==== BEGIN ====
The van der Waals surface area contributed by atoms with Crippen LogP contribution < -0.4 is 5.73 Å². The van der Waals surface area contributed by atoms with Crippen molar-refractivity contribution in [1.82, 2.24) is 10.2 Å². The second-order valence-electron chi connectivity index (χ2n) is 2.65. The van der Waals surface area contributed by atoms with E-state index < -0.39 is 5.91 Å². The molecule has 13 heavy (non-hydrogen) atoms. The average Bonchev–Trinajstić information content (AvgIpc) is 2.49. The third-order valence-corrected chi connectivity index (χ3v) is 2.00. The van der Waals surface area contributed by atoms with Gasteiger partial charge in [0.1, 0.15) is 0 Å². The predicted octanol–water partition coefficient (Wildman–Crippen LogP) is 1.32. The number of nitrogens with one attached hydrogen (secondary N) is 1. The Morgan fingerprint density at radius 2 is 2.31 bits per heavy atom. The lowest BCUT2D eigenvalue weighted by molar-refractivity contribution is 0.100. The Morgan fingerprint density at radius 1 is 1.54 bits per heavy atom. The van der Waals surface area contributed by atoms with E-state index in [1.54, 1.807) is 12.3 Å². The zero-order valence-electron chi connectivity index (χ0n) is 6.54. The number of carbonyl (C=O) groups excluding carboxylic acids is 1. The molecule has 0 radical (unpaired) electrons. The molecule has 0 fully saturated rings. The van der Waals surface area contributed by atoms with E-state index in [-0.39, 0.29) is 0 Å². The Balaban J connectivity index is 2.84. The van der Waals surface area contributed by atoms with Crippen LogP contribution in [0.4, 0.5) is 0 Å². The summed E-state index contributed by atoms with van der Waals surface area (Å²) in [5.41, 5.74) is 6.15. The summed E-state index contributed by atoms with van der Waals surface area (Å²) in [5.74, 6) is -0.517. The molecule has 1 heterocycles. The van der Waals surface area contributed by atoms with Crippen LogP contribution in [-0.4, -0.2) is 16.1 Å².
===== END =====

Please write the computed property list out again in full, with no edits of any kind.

The van der Waals surface area contributed by atoms with Crippen LogP contribution < -0.4 is 5.73 Å². The van der Waals surface area contributed by atoms with Crippen molar-refractivity contribution in [1.82, 2.24) is 10.2 Å². The second-order valence-electron chi connectivity index (χ2n) is 2.65. The van der Waals surface area contributed by atoms with E-state index < -0.39 is 5.91 Å². The molecule has 13 heavy (non-hydrogen) atoms. The average Bonchev–Trinajstić information content (AvgIpc) is 2.49. The third-order valence-corrected chi connectivity index (χ3v) is 2.00. The van der Waals surface area contributed by atoms with Gasteiger partial charge in [0.1, 0.15) is 0 Å². The predicted octanol–water partition coefficient (Wildman–Crippen LogP) is 1.32. The number of nitrogens with one attached hydrogen (secondary N) is 1. The Morgan fingerprint density at radius 2 is 2.31 bits per heavy atom. The lowest BCUT2D eigenvalue weighted by molar-refractivity contribution is 0.100. The Morgan fingerprint density at radius 1 is 1.54 bits per heavy atom. The van der Waals surface area contributed by atoms with E-state index in [1.54, 1.807) is 12.3 Å². The zero-order valence-electron chi connectivity index (χ0n) is 6.54. The number of carbonyl (C=O) groups excluding carboxylic acids is 1. The molecule has 0 radical (unpaired) electrons. The molecule has 0 fully saturated rings. The van der Waals surface area contributed by atoms with E-state index in [-0.39, 0.29) is 0 Å². The Balaban J connectivity index is 2.84. The van der Waals surface area contributed by atoms with Crippen LogP contribution in [0.4, 0.5) is 0 Å². The summed E-state index contributed by atoms with van der Waals surface area (Å²) in [5.41, 5.74) is 6.15. The summed E-state index contributed by atoms with van der Waals surface area (Å²) in [5.74, 6) is -0.517. The molecule has 1 heterocycles. The van der Waals surface area contributed by atoms with Crippen LogP contribution in [-0.4, -0.2) is 16.1 Å².